On Tuesday, President Obama announced the White House Initiative on Educational Excellence for Hispanics. In attendance were some of my fellow board members from the National Society of Hispanic MBAs (NSHMBA) – Mark Ponce and Charlie Garcia – along with the CEO, Manuel Gonzalez.
In order to achieve the President’s national goals for college graduation, it will be essential that we improve the education pipeline for Hispanic students, including a focus on readiness for college. Too many Hispanic students do not complete high school with the mathematics, science and English classes that they will need for college readiness. Too many postpone college because they need to earn an income, or their family doesn’t see the value of higher education. Too many of those who do attend will choose a local community college without ever achieving an associate’s degree or without ever transferring to an institution with a four-year degree.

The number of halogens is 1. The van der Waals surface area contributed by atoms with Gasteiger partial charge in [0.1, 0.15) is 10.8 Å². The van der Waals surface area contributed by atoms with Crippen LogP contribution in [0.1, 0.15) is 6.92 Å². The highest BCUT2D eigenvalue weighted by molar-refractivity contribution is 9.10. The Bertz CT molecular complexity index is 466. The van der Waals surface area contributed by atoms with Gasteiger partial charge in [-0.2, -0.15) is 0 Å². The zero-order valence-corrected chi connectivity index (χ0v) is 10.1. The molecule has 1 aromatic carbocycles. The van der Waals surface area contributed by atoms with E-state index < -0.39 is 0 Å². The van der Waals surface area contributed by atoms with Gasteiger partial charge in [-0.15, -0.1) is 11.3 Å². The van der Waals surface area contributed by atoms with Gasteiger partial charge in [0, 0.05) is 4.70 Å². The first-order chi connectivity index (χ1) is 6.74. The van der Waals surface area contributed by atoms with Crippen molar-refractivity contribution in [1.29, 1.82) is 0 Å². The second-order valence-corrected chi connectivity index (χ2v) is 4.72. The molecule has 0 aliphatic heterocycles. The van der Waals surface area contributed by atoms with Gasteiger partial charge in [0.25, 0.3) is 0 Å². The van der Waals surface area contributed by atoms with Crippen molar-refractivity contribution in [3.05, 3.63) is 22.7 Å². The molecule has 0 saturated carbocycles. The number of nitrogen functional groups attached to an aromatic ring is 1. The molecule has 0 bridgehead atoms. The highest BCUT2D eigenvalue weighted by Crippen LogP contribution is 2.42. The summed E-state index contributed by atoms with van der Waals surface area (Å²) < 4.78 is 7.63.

There are many reasons to support President Obama’s Initiative on Educational Excellence for Hispanics. We cannot exist as a republic without informed citizen participation, and that requires education, including higher education. We cannot expect to have a quality labor force for global competition without educating the fastest growing segment of that labor force. And we cannot expect to have equity of opportunity when one group of our citizens disproportionately is not so well educated.
I applaud the President for his Initiative, and I applaud the diverse set of schools – both traditional and for-profit – that have made it part of their mission to assure that Hispanics have educational opportunity.